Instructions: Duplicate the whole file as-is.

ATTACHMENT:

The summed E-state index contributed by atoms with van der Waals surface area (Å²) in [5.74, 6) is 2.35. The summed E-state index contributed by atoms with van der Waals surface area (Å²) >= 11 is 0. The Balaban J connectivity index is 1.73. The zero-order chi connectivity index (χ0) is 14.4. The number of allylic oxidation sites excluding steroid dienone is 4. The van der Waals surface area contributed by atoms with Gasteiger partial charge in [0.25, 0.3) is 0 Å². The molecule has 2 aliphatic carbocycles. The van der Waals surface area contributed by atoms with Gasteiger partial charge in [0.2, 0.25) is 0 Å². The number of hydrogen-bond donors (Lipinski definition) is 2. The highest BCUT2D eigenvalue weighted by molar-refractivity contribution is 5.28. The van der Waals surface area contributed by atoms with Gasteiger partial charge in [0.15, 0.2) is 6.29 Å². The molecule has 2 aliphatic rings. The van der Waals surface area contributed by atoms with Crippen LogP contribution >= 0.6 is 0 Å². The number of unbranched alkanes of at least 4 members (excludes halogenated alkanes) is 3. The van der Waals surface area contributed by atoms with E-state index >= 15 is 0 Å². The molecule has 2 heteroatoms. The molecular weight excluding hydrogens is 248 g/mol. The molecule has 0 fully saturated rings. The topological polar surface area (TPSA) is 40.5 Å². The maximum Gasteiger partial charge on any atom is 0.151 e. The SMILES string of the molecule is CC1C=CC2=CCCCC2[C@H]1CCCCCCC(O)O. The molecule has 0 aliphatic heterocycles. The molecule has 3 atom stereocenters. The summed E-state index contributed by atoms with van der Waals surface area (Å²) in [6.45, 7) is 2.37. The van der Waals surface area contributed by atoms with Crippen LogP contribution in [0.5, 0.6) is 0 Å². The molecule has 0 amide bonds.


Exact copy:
The summed E-state index contributed by atoms with van der Waals surface area (Å²) in [5.74, 6) is 2.35. The summed E-state index contributed by atoms with van der Waals surface area (Å²) >= 11 is 0. The Balaban J connectivity index is 1.73. The zero-order chi connectivity index (χ0) is 14.4. The number of allylic oxidation sites excluding steroid dienone is 4. The van der Waals surface area contributed by atoms with Gasteiger partial charge in [0.25, 0.3) is 0 Å². The molecule has 2 aliphatic carbocycles. The van der Waals surface area contributed by atoms with Gasteiger partial charge in [0.2, 0.25) is 0 Å². The number of hydrogen-bond donors (Lipinski definition) is 2. The highest BCUT2D eigenvalue weighted by molar-refractivity contribution is 5.28. The van der Waals surface area contributed by atoms with Gasteiger partial charge in [0.15, 0.2) is 6.29 Å². The molecule has 2 aliphatic rings. The van der Waals surface area contributed by atoms with Crippen LogP contribution >= 0.6 is 0 Å². The number of unbranched alkanes of at least 4 members (excludes halogenated alkanes) is 3. The van der Waals surface area contributed by atoms with E-state index >= 15 is 0 Å². The molecule has 2 heteroatoms. The molecular weight excluding hydrogens is 248 g/mol. The molecule has 0 fully saturated rings. The topological polar surface area (TPSA) is 40.5 Å². The maximum Gasteiger partial charge on any atom is 0.151 e. The SMILES string of the molecule is CC1C=CC2=CCCCC2[C@H]1CCCCCCC(O)O. The molecule has 0 aliphatic heterocycles. The molecule has 3 atom stereocenters. The summed E-state index contributed by atoms with van der Waals surface area (Å²) in [6.45, 7) is 2.37. The van der Waals surface area contributed by atoms with Crippen LogP contribution in [0.5, 0.6) is 0 Å². The molecule has 0 amide bonds.